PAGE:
US8873965B2 (en) 2012-04-10 2014-10-28 Disney Enterprises, Inc. Visible light communication with flickering prevention
US20140270796A1 (en) * 2013-03-14 2014-09-18 Qualcomm Incorporated Method and apparatus of decoding low-rate visible light communication signals

Non-Patent Citations (27)

* Cited by examiner, † Cited by third party
Title
802.15.7, "IEEE Standard for Local and Metropolitan Area Networks. Part 15.7: Short-Range Wireless Optical Communication Using Visible Light," Sep. 2011, pp. 101-200, Piscataway, United States.
802.15.7, "IEEE Standard for Local and Metropolitan Area Networks. Part 15.7: Short-Range Wireless Optical Communication Using Visible Light," Sep. 2011, pp. 1-100, Piscataway, United States.
802.15.7, "IEEE Standard for Local and Metropolitan Area Networks. Part 15.7: Short-Range Wireless Optical Communication Using Visible Light," Sep. 2011, pp. 201-309, Piscataway, United States.
A. Azhar, T.-A. Tran, and D. O'Brien, "Demonstration of high-speed data transmission using MIMO-OFDM visible light communications," in Globecom Workshops, 2010 IEEE, pp. 1052-1056, Dec. 2010.
Arnon, Shlomi, The Effect of Clock Jitter in Visible Light Communication Applications, Journal of Lightwave Technology, vol. 30, No. 21, Nov. 1, 2012, pp. 3434-3439, IEEE, Piscataway, United States.
Atmel, 8-bit Microcontroller with 4/8/16/32KBytes In-System Programmable Flash, 2009, pp. 101-200, Atmel Corporation, San Jose, United States.
Atmel, 8-bit Microcontroller with 4/8/16/32KBytes In-System Programmable Flash, 2009, pp. 1-100, Atmel Corporation, San Jose, United States.
Atmel, 8-bit Microcontroller with 4/8/16/32KBytes In-System Programmable Flash, 2009, pp. 201-300, Atmel Corporation, San Jose, United States.
Atmel, 8-bit Microcontroller with 4/8/16/32KBytes In-System Programmable Flash, 2009, pp. 301-400, Atmel Corporation, San Jose, United States.
Atmel, 8-bit Microcontroller with 4/8/16/32KBytes In-System Programmable Flash, 2009, pp. 401-440 and i-viii, Atmel Corporation, San Jose, United States.
Corbellini, Giorgio et al., Demo: LED-to-LED Visible Light Communication for Mobile Applications, The 39th International Conference and Exhibition on Computer Graphics and Interactive Techniques, Aug. 2012, 1 page, ACM, New York, United States.
D. O'Brien, S. Quasem, S. Zikic, and G.E. Faulkne, "Multiple Input Multiple Output Systems for Optical Wireless: Challenges and Potential," in Photonics Conference (PHO), 2011 IEEE, pp. 365-366, Oct. 2011.
Dietz, Paul et al, Very Low-Cost Sensing and Communication Using Bidirectional LEDs, Jul. 2003, 19 pages, Mitsubishi Electric Research Laboratories, Inc., Cambridge, Massachusetts, United States.
Giustiniano, Domenico et al., Low-Complexity Visible Light Networking with LED-to-LED Communication, 2012 IFIP Wireless Days, Nov. 2012, pp. 1-23 (6 sheets), IEEE, Piscataway, United States.
H. Elgala, R. Mesleh, and H. Haas, "Indoor Optical Wireless Communication: Potential and State-of-the-Art," IEEE Commun. Mag., vol. 49, No. 9, pp. 56-62, 2011.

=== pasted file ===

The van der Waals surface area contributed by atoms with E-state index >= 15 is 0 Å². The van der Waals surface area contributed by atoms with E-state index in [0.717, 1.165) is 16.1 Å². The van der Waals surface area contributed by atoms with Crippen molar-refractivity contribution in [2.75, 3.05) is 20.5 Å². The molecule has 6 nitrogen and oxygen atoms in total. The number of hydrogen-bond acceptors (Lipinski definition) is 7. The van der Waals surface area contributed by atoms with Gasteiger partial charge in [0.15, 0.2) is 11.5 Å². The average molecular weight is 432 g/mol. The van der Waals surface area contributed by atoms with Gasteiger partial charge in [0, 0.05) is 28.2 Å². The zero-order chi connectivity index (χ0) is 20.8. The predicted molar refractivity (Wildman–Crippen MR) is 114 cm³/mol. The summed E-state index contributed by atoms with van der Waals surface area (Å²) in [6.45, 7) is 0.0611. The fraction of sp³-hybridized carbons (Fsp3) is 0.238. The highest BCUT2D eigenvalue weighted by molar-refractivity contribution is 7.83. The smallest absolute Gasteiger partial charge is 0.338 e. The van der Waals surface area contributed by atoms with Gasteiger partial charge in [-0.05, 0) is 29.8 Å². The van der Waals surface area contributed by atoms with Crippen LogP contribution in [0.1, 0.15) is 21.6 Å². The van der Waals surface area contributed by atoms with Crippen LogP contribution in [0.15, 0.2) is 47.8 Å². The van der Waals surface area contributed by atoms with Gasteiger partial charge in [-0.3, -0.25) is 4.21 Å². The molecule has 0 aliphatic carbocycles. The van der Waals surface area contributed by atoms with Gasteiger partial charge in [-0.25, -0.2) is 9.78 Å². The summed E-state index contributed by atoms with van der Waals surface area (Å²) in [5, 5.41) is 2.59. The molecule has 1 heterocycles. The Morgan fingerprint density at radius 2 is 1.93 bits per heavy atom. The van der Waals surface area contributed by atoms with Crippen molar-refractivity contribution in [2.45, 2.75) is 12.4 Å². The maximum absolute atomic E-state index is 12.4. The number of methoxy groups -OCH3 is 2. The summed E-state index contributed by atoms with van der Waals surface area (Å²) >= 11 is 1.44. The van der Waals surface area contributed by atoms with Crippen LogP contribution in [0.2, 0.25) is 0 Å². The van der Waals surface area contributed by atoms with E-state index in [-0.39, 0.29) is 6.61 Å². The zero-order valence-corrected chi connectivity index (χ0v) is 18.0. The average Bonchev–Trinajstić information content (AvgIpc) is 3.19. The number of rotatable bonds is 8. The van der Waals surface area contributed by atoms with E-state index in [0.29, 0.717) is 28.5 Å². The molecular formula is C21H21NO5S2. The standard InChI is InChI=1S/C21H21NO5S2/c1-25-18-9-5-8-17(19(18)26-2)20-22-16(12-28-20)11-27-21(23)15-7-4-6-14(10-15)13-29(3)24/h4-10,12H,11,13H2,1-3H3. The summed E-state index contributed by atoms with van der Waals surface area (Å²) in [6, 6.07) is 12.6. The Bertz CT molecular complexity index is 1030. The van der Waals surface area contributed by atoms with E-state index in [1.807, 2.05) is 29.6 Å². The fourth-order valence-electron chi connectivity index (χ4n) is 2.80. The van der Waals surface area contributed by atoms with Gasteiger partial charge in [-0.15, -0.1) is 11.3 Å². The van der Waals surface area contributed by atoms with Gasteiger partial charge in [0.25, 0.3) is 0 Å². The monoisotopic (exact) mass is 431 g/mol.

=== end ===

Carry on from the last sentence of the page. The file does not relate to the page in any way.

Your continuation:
H. Ukida, M. Miwa, Y. Tanimoto, T. Sano, and H. Yamamoto, "Visual Communication using LED Panel and Video Camera for Mobile Object," in Imaging Systems and Techniques (IST), 2012 IEEE International Conference on, pp. 321-326, Jul. 2012.
Institute of Electrical and Electronics Engineers, IEEE Standard for Information technology-Telecommunications and information exchange between systems-Local and metropolitan area networks-Specific requirements-, 2009, IEEE, Piscataway, New Jersey, United States.
J. Lubacz, W. Mazurczyk, and K. Szczypiorski, "Vice over IP," Spectrum, IEEE, vol. 47, pp. 42-47, Feb. 2010.
J. McKendry, R. Green, A. Kelly, Z. Gong, B. Guilhabert, D. Massoubre, E. Gu, and M. Dawson, High-Speed Visible Light Communications Using Individual Pixels in a Micro Light-Emitting Diode Array, Photonics Technology Letters, IEEE, vol. 22, pp. 1346-1348, Sep. 15, 2010.
O'Brien, Dominic C. et al., Visible Light Communications: challenges and possibilities, IEEE 19th International Symposium on Personal, Indoor and Mobile Radio Communications, pp. 1-5, 2008, IEEE, Piscataway, United States.
S. Mangold, "Visible Light Communications for Entertainment Networking," in Photonics Society Summer Topical Meeting, 2012 IEEE, pp. 100-101, Jul. 2012.
S. Rajagopal, R. Roberts, and S.-K. Lim, "IEEE 802.15.7 Visible Light Communication: Modulation Schemes and Dimming Support", Communications Magazine, IEEE, vol. 50, pp. 72-82, Mar. 2012.
Schmid, Stefan et al, An LED-to-LED Visible Light Communication System with Software-Based Synchronization, 2012 IEEE Globecom Workshops, Dec. 2012, 5 pages, IEEE, Piscataway, United States.
Schmid, Stefan et al., Networking Smart Toys with Wireless ToyBridge and ToyTalk, The 30th IEEE International Conference on Computer Communications, Apr. 2011, IEEE, Piscataway, New Jersey, United States.
T. Komiyama, K. Kobayashi, K. Watanabe, T. Ohkubo, and Y. Kurihara, "Study of Visible Light Communication System using RGB LED Lights," in SICE Annual Conference (SICE), 2011 Proceedings of pp. 1926-1928, Sep. 2011.